(AFP) – Nov 9, 2007
RIO DE JANEIRO (AFP) — The darker corners of the Internet are to be exposed under the bright light of Brazil's sun next week when a UN conference on how the web is run gets underway.
Rio de Janeiro will from Monday host the UN Internet Governance Forum, in which 2,000 participants from 100 countries will examine ways to tackle pedophilia and cybercrime.
It will also discuss the implications of more than 80 percent of the world's population not having access to the worldwide network, mainly those in developing countries.
The forum, which has no power to pass or enforce rules on the Internet, was created at the world summit in Tunisia in 2005 as a way for representatives from governments, the private sector, associations, Internet communities and the media to talk over issues stemming from the revolutionary technology.
The event runs to Thursday out of a beachside hotel in Brazil's top tourist city.
One of its organizers, Markus Kummer, told AFP that protecting children online "is a theme of general concern" that is high on the agenda.
"We can do a lot in this area if there is good cooperation," he said.
That direction was recently backed by a Council of Europe recommendation that access to child pornography and the "grooming" of children online by sexual predators be criminalized.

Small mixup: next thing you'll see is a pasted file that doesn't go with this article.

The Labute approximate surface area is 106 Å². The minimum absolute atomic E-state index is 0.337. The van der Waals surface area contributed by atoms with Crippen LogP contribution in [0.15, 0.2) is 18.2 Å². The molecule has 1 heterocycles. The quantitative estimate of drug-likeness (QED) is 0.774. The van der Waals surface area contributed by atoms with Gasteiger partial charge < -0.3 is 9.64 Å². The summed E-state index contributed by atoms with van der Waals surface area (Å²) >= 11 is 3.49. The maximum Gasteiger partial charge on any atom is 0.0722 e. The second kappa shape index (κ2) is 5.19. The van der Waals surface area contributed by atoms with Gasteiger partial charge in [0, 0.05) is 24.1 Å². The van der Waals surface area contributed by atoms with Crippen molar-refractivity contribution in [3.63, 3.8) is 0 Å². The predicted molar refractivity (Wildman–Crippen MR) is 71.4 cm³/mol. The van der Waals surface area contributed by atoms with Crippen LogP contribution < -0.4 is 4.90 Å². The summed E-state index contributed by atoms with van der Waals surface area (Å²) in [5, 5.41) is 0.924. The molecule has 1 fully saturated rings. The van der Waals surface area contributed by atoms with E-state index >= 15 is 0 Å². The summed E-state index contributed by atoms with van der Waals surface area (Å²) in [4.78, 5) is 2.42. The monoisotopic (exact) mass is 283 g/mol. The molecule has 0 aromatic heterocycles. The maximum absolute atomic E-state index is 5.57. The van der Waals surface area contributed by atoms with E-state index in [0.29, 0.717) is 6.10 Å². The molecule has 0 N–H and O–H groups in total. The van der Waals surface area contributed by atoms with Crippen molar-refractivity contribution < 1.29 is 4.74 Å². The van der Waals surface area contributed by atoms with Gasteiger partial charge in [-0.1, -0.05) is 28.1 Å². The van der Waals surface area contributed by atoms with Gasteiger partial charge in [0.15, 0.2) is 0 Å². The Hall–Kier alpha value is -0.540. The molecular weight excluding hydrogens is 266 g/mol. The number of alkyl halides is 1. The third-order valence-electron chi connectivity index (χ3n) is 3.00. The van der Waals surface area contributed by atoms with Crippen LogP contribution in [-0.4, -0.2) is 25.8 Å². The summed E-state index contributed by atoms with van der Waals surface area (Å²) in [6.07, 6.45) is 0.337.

The US Congress also gave information recently that hinted at the size of the problem. According to an agent in the Justice Department's special crimes investigation bureau, the Internet has allowed "maybe millions" of pedophiles in the world to form a network online.
And last June, the British police broke up an operational pedophile ring, saving 31 children and identifying some 700 suspects around the world.
The other main theme of the Rio forum will be the application to the Internet of various treaties and conventions on cybercrime, protecting personal data, fighting the smuggling of human beings, and preventing terrorism.
It will also give participants an opportunity to measure what opposition exists to the continued key role of the United States in governing the Internet through its mandate to the Internet Corporation for Assigned Names and Numbers (ICANN).
In 2005, the European Union suggested that an international body be set up to oversee ICANN.
But several groups fear what would happen if responsibility for running the Internet is shifted, possibly leaving it vulnerable to the sort of political censorship seen in China or Myanmar.
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